TEL AVIV – Three days after the deadliest suicide bombing here in three years and the first such attack since Hamas officially took charge of the Palestinian government, Acting Prime Minister Ehud Olmert has not ordered any major anti-terror operation, prompting concerns from some in the defense establishment the new Israeli government will be perceived as weak on terror.
Acting Prime Minister Ehud Olmert
One of the suspected planners of Monday’s terror attack, which killed nine Israelis, boasted to WorldNetDaily he feels he is not under any threat by the Israeli army.
A senior Israeli Defense Forces official, speaking on condition of anonymity because he is not authorized to talk to the media on matters of policy, said, “This bombing was Olmert’s major test to see how he would respond. Basically, there was no response. Now what the Hamas government will learn is that Israel under Ehud Olmert is not tough against terrorism.”
A Palestinian suicide bomber Monday blew himself up in a crowded section of Tel Aviv as Israelis celebrated the fifth day of the Passover holiday. The blast ripped through a falafel restaurant just outside Tel Aviv’s old central bus station, killing nine and injuring more than 60, at least 10 of them seriously, including an American tourist. The same restaurant was hit by a suicide attack this past January, wounding 20 people.
The Islamic Jihad and Al Aqsa Martyrs Brigades terror groups took responsibility for the attack. Both groups are openly funded by Iran. Al Aqsa is the military wing of Palestinian Authority President Mahmoud Abbas’ Fatah Party.
Security sources told WND Islamic Jihad supplied the suicide bomber while Al Aqsa provided the explosive belt and was involved in orchestrating the operation.
The attack was the first suicide bombing in Israel since Hamas took over the Palestinian parliament and assumed control of the Palestinian Authority two weeks ago. It was also the deadliest since 2003.
The attack took place just hours before Israel’s new parliament led by Olmert was due to be inaugurated. The bombing was widely seen here as a test for the new Olmert government.
“We will know how to respond. We know what to do,” said Olmert in a brief statement immediately following the bombing.
But Tuesday Olmert announced while he holds the Hamas government responsible for the attack, he would not retaliate against Hamas institutions. The Israeli government did revoke permits for three Hamas legislatures living in the eastern sections of Jerusalem, although it was unclear today if the revocation would be enforced.
Olmert also publicly ruled out any large-scale military operation, explaining that what he called his “measured response” is designed to prevent further escalation of violence and will help maintain international pressure on Hamas, which praised this week’s suicide bombing as a “legitimate act of self-defense.”
Indeed, so far the IDF has been relatively inactive.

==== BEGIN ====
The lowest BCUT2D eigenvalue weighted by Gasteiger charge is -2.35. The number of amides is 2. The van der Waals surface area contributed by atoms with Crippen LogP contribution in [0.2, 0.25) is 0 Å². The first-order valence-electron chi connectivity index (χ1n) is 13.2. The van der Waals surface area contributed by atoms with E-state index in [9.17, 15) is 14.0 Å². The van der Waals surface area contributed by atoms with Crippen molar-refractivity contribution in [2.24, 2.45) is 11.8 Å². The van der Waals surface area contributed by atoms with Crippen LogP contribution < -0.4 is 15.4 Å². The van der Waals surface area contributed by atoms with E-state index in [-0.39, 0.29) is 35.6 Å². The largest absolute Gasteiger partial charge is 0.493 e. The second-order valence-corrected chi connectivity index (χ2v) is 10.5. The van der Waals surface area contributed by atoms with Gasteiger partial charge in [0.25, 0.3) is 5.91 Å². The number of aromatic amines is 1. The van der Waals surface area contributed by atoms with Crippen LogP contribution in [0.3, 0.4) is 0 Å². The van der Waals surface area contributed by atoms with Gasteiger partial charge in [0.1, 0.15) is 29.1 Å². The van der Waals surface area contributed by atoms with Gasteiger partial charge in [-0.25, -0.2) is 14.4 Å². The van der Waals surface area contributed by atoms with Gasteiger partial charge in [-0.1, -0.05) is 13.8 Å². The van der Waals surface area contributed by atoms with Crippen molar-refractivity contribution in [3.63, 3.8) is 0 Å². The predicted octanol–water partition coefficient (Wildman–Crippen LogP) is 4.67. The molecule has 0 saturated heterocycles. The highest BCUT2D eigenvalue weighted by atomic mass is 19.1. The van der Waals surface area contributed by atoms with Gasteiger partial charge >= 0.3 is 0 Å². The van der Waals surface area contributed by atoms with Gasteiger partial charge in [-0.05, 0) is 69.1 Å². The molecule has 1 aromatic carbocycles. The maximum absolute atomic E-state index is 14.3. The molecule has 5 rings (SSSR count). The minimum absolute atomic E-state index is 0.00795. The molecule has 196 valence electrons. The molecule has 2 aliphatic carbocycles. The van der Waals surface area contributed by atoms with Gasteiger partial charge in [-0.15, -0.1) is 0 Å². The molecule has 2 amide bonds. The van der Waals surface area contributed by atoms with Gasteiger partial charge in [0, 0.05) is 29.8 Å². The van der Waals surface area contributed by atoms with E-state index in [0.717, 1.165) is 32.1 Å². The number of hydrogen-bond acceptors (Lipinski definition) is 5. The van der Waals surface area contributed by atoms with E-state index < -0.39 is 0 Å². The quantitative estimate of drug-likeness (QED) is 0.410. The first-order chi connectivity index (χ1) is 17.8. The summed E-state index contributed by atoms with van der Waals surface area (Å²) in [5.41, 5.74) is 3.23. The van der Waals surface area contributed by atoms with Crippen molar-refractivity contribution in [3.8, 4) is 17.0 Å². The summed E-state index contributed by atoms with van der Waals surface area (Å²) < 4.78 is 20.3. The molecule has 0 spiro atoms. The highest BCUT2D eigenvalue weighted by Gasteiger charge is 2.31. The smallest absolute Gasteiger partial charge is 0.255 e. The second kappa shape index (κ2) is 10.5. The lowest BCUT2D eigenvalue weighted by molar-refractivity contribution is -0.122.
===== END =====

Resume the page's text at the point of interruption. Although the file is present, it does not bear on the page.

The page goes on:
An Israel Air Force aircraft fired missiles at an empty metal workshop in Gaza City early Tuesday in stated response to the Tel Aviv bombing, causing some damage to the building but no injuries, Palestinian officials said. The building was suspected to have served as a missile factory for the Popular Front for the Liberation of Palestine, which was not directly responsible for the suicide attack.
Also, about 10 military vehicles reportedly entered the city of Nablus, where the top leadership of the Al Aqsa Brigades is located. So far no arrests of any senior terror leaders have taken place.
IDF sources say no major ground operation is planned for Balata, which contains the largest Al Aqsa Brigades infrastructure in the West Bank.
Abu Abir, a senior Al Aqsa leader in Nablus and a suspected plotter of the suicide attack, told WND, “It is true a few jeeps are in [the] Balata (refugee camp inside Nablus), but it’s nothing major. I am not afraid.”
Abu Ahmed, a spokesman for Islamic Jihad, boasted his terror group is operating at “full capacity” and has a bombers unit consisting of more than 70 men and women ready to strike against Israel.
The senior IDF official told WND that military leaders held a closed-door meeting with Olmert following Monday’s bombing but that a large scale operation was immediately ruled out.
“We knew Olmert wouldn’t go for it. But we had to present a large-scale operation as an option anyway,” said the official. “Only if we are allowed to go house to house like we did in 2002 [during Operation Defensive Shield] and really root out the terror cells will we make any difference. Instead we are asked to conduct cosmetic operations. We are weak on terror and we will simply wait for the next bombing.”
The official said other military options presented to Olmert at the meeting included:
- Separating the West Bank into sections to prevent terrorists from moving from one city to another. The bomber is suspected of being transported from Jenin to other Palestinian cities closer to Tel Aviv and then eventually into the bombing site.
- Major IDF arrest operations in Jenin, where the bomber originated, and in Nablus.
- Targeted assassinations of Islamic Jihad leaders in the West Bank and Gaza Strip.
- Continued anti-rocket operations in Gaza.
- An imposed long-term closure of the West Bank and Gaza Strip.
- Expansion of activities to expel Palestinians living illegally in Israel.